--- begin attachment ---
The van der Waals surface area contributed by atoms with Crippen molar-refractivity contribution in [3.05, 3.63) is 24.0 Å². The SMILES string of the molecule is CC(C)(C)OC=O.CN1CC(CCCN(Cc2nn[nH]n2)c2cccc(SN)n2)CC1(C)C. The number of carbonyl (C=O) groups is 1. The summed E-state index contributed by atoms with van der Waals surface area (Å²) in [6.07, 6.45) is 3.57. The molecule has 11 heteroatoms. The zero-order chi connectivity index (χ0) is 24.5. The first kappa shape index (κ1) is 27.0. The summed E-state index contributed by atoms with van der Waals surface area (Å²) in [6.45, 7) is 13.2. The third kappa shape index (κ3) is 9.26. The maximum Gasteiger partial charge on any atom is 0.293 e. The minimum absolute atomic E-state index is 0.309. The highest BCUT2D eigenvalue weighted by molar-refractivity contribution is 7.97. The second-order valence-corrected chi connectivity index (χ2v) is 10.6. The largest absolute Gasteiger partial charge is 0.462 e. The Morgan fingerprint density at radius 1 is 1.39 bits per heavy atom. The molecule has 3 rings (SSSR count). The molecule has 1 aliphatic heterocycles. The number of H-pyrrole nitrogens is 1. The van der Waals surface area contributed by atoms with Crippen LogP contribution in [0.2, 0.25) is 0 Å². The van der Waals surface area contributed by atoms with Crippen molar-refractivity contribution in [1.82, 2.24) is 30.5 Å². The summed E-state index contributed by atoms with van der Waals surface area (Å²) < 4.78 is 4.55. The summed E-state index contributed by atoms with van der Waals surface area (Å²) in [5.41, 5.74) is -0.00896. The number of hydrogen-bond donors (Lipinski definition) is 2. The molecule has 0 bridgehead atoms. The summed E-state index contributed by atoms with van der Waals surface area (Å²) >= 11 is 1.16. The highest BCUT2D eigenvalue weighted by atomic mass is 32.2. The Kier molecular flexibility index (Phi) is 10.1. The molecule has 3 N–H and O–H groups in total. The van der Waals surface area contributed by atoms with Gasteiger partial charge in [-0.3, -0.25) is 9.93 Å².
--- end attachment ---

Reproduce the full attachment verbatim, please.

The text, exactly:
The van der Waals surface area contributed by atoms with Crippen molar-refractivity contribution in [3.05, 3.63) is 24.0 Å². The SMILES string of the molecule is CC(C)(C)OC=O.CN1CC(CCCN(Cc2nn[nH]n2)c2cccc(SN)n2)CC1(C)C. The number of carbonyl (C=O) groups is 1. The summed E-state index contributed by atoms with van der Waals surface area (Å²) in [6.07, 6.45) is 3.57. The molecule has 11 heteroatoms. The zero-order chi connectivity index (χ0) is 24.5. The first kappa shape index (κ1) is 27.0. The summed E-state index contributed by atoms with van der Waals surface area (Å²) in [6.45, 7) is 13.2. The third kappa shape index (κ3) is 9.26. The maximum Gasteiger partial charge on any atom is 0.293 e. The minimum absolute atomic E-state index is 0.309. The highest BCUT2D eigenvalue weighted by molar-refractivity contribution is 7.97. The second-order valence-corrected chi connectivity index (χ2v) is 10.6. The largest absolute Gasteiger partial charge is 0.462 e. The Morgan fingerprint density at radius 1 is 1.39 bits per heavy atom. The molecule has 3 rings (SSSR count). The molecule has 1 aliphatic heterocycles. The number of H-pyrrole nitrogens is 1. The van der Waals surface area contributed by atoms with Crippen LogP contribution in [0.2, 0.25) is 0 Å². The van der Waals surface area contributed by atoms with Crippen molar-refractivity contribution in [1.82, 2.24) is 30.5 Å². The summed E-state index contributed by atoms with van der Waals surface area (Å²) < 4.78 is 4.55. The summed E-state index contributed by atoms with van der Waals surface area (Å²) in [5.41, 5.74) is -0.00896. The number of hydrogen-bond donors (Lipinski definition) is 2. The molecule has 0 bridgehead atoms. The summed E-state index contributed by atoms with van der Waals surface area (Å²) >= 11 is 1.16. The highest BCUT2D eigenvalue weighted by atomic mass is 32.2. The Kier molecular flexibility index (Phi) is 10.1. The molecule has 3 N–H and O–H groups in total. The van der Waals surface area contributed by atoms with Gasteiger partial charge in [-0.3, -0.25) is 9.93 Å².